ARTicle by Alexa Dewar, ARTiculation Ambassador (King’s College London) – Supported Art Fund
As I walk in, I’m not sure what to expect. I have ventured to the V&A in Dundee, eager to see an exhibition about fashion. It is one of the first days of reopening. I have to wear a mask – hand sanitizer on arrival – and walk via a one-way system through the whole museum. Needless to say, it all feels a bit off. The usually grand space directly inside the museum is different; its vast entrance is marred by the people checking my timeslot and the restrictive barriers that prevent me wandering as I want. But this is the new normal, and what can we do to get used to it? Get on with it.
So, I’m here to see the Mary Quant exhibition: a woman who I know little about, bar the fact she is an icon of the fashion and design world. Extremely successful down south, the exhibition has been transferred directly from its presence in London’s Victoria & Albert museum to the Dundee equivalent. Given Dundee’s up and coming fashion scene – the existence of many budding businesses (assuming they haven’t all gone bankrupt during the pandemic), eager art students from the college, and public members with a keen interest in art – it seems well-suited to its placement here.
As soon as I walk into the exhibition, the atmosphere of the room hits me. It’s popping. Everything about the space is alive; the colours bouncing from garment to garment; the fun 60s music blasting overhead; the striking poses of each mannequin. The vibrancy seeks to recreate an atmospheric feeling of Quant’s 1960s, immediately setting the tone for what’s to come. Or perhaps it is the mood that we think existed when we look back at her work and view it from a distance. Either way, I feel as though I’ve been transported to the bubbly, swinging sixties of post-war Britain, when everything felt like it was on the up.
The exhibition details a chronological tale of Quant’s ascent to fashion royalty. Beginning in her youth, it highlights that she attended Goldsmiths in London. Then, in 1955, she purchased a shop on Kings Road, London, which became a success after she sold her personal designs (the shop had previously been a ‘bazaar’ – filled with various designer’s goods). Whilst the garments on display do not follow her time narrative (these are interspersed from years throughout her career), the practicality that characterised all of Quant’s designs immediately comes through; from swimming costumes to garments women could dance in. You can tell that Quant was ready to shake up the fashion industry. This gave women a freedom they had seldom experienced before, given that garments were often designed for social purposes and prioritised aesthetics, not practicality. Throughout the earlier pieces, we are able to see the design aesthetic she is known for – miniskirts, unfitted silhouettes, simplicity – illustrating her ability to make timeless pieces. Yet it is only in the later pieces of Quant’s career that her confidence and boldness in terms of colours and fabrics becomes clear, illustrating how both of these factors grew greater over time.
Around half-way through the exhibition, there is a video of the people who wore Quant’s designs – giving us a context to the community she created, that is, those who wore her clothes and became synonymously part of the Mary Quant ‘look’. It is evident that this look built up to so much more than the garments she created; it also included the make-up, the music, the attitude of the people who wore her designs. The exhibition, through its multi-mediums (videos, garments, music, etc), really captures the multi-dynamic nature of Quant as a designer. The reality that her designs went so much further than clothes is indicative of her reputation as a designer – only the true greats can define more than cuts of cloth. They can define a time, a feeling, a movement; all of which does more for the world – in terms of barriers that existed for women and challenging the Parisian dominance of the fashion world – than we realise.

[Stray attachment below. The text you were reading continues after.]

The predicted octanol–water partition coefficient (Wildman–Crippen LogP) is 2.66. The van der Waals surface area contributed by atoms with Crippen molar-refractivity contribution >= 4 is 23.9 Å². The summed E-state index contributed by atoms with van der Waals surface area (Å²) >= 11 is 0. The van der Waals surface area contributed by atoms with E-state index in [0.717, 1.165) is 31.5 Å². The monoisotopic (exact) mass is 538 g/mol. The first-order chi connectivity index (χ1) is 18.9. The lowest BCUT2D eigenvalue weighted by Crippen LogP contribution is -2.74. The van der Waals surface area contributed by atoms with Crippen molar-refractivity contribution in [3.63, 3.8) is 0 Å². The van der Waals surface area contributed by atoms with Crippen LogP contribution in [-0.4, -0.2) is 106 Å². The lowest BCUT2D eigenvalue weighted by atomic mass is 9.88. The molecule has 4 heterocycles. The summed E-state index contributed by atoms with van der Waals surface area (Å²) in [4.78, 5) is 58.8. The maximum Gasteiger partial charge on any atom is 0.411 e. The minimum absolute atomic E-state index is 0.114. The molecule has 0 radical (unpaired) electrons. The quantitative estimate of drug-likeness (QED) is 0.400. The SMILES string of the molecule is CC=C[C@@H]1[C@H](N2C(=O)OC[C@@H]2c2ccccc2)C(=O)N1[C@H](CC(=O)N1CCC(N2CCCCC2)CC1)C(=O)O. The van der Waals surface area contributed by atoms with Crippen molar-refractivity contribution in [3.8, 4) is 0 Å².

Popping colours define Quant’s later designs; her iconic designs (acquired mainly through private collections) are clearly more forward thinking, with bold patterns and intricate design features slipping into the pieces. There is an emphasis on easy-to-wear clothing, such as jumpsuits and wrap dresses, that were not fashionable, nor stylish, before Quant transformed them. Her uncompromising quest for practical, beautiful pieces probably made her the name that she is in the fashion – and feminist – world today.
Although sad, it is perhaps pertinent that Quant’s brand did not continue following her resignation. Today, the Quant brand lives on only through the time capsule of an exhibition the V&A displays, personal memories, and an eye make-up line available in Japan. Thus, Quant’s brand and associated ‘look’ has stuck. And for that, she truly stands out.
After I exit through the one-way barriers in place, the Quant exhibition gets me thinking what clothing will define the current times. If anything, it is a reminder not to fall into the trap of pessimistic thinking. Quant’s designs could have been more reflective of post-war 1960’s reality – women slipping back into their place in the household – millions of men struggling with PTSD – whole countries recovering back to ‘normality’. But instead, she changed the narrative – she made it more positive, hopeful and optimistic than most people were willing to think. And for this, in the current times of apparent chaos and abnormality, we can learn. Let’s take a vermillion green leaf out of her pop-coloured print book.
By Alexa Dewar, ARTiculation Ambassador
Mary Quant is showing at the Dundee V&A until 17 January, 2021